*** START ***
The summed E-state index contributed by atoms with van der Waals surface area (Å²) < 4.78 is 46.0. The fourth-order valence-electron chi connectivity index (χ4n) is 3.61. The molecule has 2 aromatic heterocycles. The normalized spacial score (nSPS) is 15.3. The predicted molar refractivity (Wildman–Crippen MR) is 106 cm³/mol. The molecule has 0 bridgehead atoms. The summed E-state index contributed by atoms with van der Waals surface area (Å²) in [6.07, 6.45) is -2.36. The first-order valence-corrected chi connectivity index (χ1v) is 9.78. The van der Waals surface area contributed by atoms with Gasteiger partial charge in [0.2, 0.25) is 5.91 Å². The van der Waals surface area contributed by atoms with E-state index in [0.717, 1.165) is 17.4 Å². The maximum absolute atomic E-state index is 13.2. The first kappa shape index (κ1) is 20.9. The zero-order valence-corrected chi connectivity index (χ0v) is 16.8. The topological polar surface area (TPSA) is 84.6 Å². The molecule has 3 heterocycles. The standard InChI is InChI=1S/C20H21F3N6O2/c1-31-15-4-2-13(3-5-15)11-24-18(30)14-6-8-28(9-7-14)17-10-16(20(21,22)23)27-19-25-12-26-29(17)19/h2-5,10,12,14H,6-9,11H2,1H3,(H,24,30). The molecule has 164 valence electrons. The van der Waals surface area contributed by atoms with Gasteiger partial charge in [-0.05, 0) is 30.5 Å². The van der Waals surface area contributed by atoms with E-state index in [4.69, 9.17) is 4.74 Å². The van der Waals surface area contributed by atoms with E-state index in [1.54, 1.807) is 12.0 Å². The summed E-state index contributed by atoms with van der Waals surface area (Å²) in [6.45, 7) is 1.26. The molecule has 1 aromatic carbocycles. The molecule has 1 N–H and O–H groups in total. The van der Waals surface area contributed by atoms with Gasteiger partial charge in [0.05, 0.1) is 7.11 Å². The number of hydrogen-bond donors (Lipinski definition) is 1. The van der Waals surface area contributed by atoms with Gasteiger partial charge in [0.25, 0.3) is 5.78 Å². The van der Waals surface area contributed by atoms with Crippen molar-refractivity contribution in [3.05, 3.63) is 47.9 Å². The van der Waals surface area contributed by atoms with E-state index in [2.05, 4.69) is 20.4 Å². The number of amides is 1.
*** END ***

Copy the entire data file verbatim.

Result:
The summed E-state index contributed by atoms with van der Waals surface area (Å²) < 4.78 is 46.0. The fourth-order valence-electron chi connectivity index (χ4n) is 3.61. The molecule has 2 aromatic heterocycles. The normalized spacial score (nSPS) is 15.3. The predicted molar refractivity (Wildman–Crippen MR) is 106 cm³/mol. The molecule has 0 bridgehead atoms. The summed E-state index contributed by atoms with van der Waals surface area (Å²) in [6.07, 6.45) is -2.36. The first-order valence-corrected chi connectivity index (χ1v) is 9.78. The van der Waals surface area contributed by atoms with Gasteiger partial charge in [0.2, 0.25) is 5.91 Å². The van der Waals surface area contributed by atoms with E-state index in [0.717, 1.165) is 17.4 Å². The maximum absolute atomic E-state index is 13.2. The first kappa shape index (κ1) is 20.9. The zero-order valence-corrected chi connectivity index (χ0v) is 16.8. The topological polar surface area (TPSA) is 84.6 Å². The molecule has 3 heterocycles. The standard InChI is InChI=1S/C20H21F3N6O2/c1-31-15-4-2-13(3-5-15)11-24-18(30)14-6-8-28(9-7-14)17-10-16(20(21,22)23)27-19-25-12-26-29(17)19/h2-5,10,12,14H,6-9,11H2,1H3,(H,24,30). The molecule has 164 valence electrons. The van der Waals surface area contributed by atoms with Gasteiger partial charge in [-0.05, 0) is 30.5 Å². The van der Waals surface area contributed by atoms with E-state index in [4.69, 9.17) is 4.74 Å². The van der Waals surface area contributed by atoms with E-state index in [1.54, 1.807) is 12.0 Å². The summed E-state index contributed by atoms with van der Waals surface area (Å²) in [6.45, 7) is 1.26. The molecule has 1 aromatic carbocycles. The molecule has 1 N–H and O–H groups in total. The van der Waals surface area contributed by atoms with Gasteiger partial charge in [0.05, 0.1) is 7.11 Å². The number of hydrogen-bond donors (Lipinski definition) is 1. The van der Waals surface area contributed by atoms with Gasteiger partial charge in [0.25, 0.3) is 5.78 Å². The van der Waals surface area contributed by atoms with Crippen molar-refractivity contribution in [3.05, 3.63) is 47.9 Å². The van der Waals surface area contributed by atoms with E-state index in [2.05, 4.69) is 20.4 Å². The number of amides is 1.